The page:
Researchers describe for the first time the scavenging behavior of mangabey monkeys, guinea fowls, and squirrels on energy-rich nut remnants cracked by chimpanzees and red river hogs. The team used data collected by camera traps in the rain forest of Tai National Park in Ivory Coast. The results reveal new unknown interactions between different species and increase our understanding of the complex community of animals foraging around tropical nut trees.
The historic peace treaty in Colombia which brought an end to half a century of violence has led to mass deforestation. Once FARC soldiers were disarmed, it led to a vacuum of power which is being exploited by large landowners who are now deforesting the area at an alarming rate to make way for farms and for the illegal growth of coca crops. An ecologically significant region of Colombia, is now at risk of disappearing.
Deer, bears, gibbons, but especially elephants, play an important role in seed dispersal for a large-fruited tree in the forests of Thailand, according to a new study. The data illustrate the complexity of forest ecology and hint that, at least for this one species, changes have occurred that have diminished its overall reproductive success.
New research demonstrates dramatic positive benefits for native trees following rat removal at Palmyra Atoll, a magnificent National Wildlife Refuge and natural research laboratory located about 1000 miles south of Hawaii. For five native tree species, including Pisonia grandis, fewer than 150 seedlings were counted in the presence of rats, and more than 7700 seedlings were counted five years after rats were removed.
As the world seeks to curb human-induced climate change, will protecting the carbon of tropical forests also ensure the survival of their species? A study suggests the answer to this question is far from straightforward. Forests with the greatest carbon content do not necessarily house the most species, meaning carbon-focused conservation can miss large swathes of tropical forest biodiversity.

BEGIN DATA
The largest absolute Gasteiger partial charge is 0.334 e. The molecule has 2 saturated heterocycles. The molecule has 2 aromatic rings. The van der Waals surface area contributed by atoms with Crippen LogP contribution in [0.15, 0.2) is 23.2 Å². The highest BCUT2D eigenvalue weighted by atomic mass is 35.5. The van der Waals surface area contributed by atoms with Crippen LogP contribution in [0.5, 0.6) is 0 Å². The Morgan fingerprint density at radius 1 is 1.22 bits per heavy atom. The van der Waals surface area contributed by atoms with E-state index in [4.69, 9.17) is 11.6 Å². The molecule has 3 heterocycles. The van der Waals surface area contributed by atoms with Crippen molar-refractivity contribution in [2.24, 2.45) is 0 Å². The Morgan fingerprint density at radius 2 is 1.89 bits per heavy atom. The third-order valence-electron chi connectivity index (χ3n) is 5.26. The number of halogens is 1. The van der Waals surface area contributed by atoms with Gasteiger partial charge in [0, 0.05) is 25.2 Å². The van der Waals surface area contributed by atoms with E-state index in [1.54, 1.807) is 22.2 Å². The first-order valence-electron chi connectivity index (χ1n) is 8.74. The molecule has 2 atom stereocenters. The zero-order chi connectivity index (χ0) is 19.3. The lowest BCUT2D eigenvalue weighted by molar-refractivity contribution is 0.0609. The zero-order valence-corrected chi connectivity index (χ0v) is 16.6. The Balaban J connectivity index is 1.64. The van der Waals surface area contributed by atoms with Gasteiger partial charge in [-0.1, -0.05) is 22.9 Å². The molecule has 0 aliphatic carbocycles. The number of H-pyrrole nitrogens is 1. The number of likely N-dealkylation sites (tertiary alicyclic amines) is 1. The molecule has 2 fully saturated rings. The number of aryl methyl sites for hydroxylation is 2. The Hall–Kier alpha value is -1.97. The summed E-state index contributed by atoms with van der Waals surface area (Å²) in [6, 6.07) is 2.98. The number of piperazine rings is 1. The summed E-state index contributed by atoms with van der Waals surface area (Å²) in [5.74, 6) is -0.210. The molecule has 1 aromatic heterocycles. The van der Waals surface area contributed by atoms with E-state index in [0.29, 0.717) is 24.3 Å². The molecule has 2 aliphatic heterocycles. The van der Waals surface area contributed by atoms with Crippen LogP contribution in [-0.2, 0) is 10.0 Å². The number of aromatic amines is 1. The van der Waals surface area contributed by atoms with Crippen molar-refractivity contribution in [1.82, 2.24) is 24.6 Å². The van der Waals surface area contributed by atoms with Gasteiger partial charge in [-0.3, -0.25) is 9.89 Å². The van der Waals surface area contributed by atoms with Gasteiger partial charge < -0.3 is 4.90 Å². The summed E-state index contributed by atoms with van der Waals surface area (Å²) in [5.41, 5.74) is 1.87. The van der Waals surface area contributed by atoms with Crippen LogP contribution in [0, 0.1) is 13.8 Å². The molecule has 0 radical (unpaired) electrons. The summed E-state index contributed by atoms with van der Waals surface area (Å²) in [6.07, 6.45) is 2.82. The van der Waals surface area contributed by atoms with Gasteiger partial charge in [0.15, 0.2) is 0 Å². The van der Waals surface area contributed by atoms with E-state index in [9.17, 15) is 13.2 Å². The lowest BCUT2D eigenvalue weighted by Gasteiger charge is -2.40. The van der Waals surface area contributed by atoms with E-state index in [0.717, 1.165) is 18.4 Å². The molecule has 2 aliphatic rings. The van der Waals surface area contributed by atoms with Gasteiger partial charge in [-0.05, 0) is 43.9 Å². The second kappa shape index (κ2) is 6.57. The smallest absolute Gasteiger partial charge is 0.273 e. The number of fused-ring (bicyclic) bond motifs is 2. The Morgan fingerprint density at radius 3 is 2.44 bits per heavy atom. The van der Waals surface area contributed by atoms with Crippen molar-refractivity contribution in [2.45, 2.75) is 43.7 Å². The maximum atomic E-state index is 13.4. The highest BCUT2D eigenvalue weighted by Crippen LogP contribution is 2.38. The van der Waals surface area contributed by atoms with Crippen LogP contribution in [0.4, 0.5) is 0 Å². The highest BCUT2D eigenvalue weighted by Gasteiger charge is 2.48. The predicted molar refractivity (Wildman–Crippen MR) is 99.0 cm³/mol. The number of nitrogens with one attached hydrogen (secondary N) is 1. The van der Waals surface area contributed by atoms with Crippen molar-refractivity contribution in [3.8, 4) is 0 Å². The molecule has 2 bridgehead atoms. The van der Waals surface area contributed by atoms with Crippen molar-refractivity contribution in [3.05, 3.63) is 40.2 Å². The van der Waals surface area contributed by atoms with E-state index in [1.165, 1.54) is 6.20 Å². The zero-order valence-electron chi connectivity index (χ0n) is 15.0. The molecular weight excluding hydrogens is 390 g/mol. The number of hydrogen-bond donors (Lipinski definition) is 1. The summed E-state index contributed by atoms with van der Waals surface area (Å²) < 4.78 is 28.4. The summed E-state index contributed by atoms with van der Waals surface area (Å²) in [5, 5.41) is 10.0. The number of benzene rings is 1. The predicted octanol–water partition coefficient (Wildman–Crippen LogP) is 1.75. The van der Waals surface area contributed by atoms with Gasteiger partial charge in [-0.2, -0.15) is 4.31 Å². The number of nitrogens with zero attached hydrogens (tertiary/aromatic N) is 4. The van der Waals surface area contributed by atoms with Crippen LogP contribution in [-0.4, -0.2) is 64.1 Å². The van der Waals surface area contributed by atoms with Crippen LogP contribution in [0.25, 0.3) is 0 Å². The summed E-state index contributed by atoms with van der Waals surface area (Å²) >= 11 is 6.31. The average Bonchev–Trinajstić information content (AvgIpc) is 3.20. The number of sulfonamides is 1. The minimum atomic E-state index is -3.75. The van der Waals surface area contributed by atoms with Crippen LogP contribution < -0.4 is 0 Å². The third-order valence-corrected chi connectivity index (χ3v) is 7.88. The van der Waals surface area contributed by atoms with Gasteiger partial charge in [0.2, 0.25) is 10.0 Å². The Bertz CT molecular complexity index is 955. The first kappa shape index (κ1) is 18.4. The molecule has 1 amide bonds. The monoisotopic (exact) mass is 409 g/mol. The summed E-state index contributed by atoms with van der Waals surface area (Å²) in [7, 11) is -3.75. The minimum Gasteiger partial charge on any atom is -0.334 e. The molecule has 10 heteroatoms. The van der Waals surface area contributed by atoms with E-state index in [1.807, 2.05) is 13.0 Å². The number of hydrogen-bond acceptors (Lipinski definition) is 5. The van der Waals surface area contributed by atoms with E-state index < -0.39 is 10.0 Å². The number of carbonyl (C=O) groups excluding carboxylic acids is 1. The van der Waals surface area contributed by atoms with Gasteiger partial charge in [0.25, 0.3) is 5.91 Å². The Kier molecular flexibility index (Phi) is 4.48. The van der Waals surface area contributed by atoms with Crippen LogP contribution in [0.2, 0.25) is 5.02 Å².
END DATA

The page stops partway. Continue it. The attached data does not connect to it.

The long-term conversion of mangroves to mudflats can lead to destabilization of shorelines, negatively impacting their resilience to extreme weather events.
Particulate matter deposits on leaves increase plant transpiration and the risk of plants suffering from drought. Particulate matter could thus be contributing more strongly to tree mortality and forest decline than previously assumed. This is suggested by results from a greenhouse study, in which tree seedlings grown in almost particulate matter free air or in unfiltered air were compared.
Researchers have calculated the capacity of North American forests to sequester carbon in a detailed analysis that for the first time integrates natural processes and climate changes that are likely to alter growth over the next 60 years.
Researchers used ecological forecasting to predict how changes in temperature, water, and concentrations of carbon in the atmosphere in the Southeastern United States may affect the future growth rates of trees.
On Sept. 20, 2017, Hurricane Maria barreled across Puerto Rico with winds of up to 155 miles per hour and battering rain that flooded towns, knocked out communications networks and destroyed the power grid. In the rugged central mountains and the lush northeast, Maria unleashed its fury as fierce winds completely defoliated the tropical forests and broke and uprooted trees. Heavy rainfall triggered thousands of landslides that mowed over swaths of steep mountainsides.
The corridors of land vital for many wildlife species in the face of climate change often are unprotected. Now, a recent study has tracked these shifting North American habitats.
A study has found that increased drought and wildfire risk make grasslands and rangelands a more reliable carbon sink than trees in 21st century California. As such, the study indicates they should be given opportunities in the state's cap-and-and trade market, which is designed to reduce California's greenhouse gas emissions to 40 percent below 1990 levels by 2030.